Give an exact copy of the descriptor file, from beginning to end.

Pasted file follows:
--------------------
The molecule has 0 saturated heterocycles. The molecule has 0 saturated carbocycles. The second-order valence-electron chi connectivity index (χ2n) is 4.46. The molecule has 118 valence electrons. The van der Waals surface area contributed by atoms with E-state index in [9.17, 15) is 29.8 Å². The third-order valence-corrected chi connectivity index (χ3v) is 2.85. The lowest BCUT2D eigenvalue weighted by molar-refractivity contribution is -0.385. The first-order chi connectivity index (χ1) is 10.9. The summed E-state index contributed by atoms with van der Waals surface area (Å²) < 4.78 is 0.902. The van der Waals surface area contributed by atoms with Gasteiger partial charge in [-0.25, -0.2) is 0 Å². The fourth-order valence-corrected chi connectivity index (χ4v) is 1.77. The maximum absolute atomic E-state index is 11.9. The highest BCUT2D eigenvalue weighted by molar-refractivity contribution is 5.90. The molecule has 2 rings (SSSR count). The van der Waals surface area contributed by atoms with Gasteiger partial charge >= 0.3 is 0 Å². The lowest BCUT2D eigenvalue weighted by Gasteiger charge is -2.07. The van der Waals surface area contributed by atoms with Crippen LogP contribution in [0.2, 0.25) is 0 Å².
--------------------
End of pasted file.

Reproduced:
The molecule has 0 saturated heterocycles. The molecule has 0 saturated carbocycles. The second-order valence-electron chi connectivity index (χ2n) is 4.46. The molecule has 118 valence electrons. The van der Waals surface area contributed by atoms with E-state index in [9.17, 15) is 29.8 Å². The third-order valence-corrected chi connectivity index (χ3v) is 2.85. The lowest BCUT2D eigenvalue weighted by molar-refractivity contribution is -0.385. The first-order chi connectivity index (χ1) is 10.9. The summed E-state index contributed by atoms with van der Waals surface area (Å²) < 4.78 is 0.902. The van der Waals surface area contributed by atoms with Gasteiger partial charge in [-0.25, -0.2) is 0 Å². The fourth-order valence-corrected chi connectivity index (χ4v) is 1.77. The maximum absolute atomic E-state index is 11.9. The highest BCUT2D eigenvalue weighted by molar-refractivity contribution is 5.90. The molecule has 2 rings (SSSR count). The van der Waals surface area contributed by atoms with Gasteiger partial charge >= 0.3 is 0 Å². The lowest BCUT2D eigenvalue weighted by Gasteiger charge is -2.07. The van der Waals surface area contributed by atoms with Crippen LogP contribution in [0.2, 0.25) is 0 Å².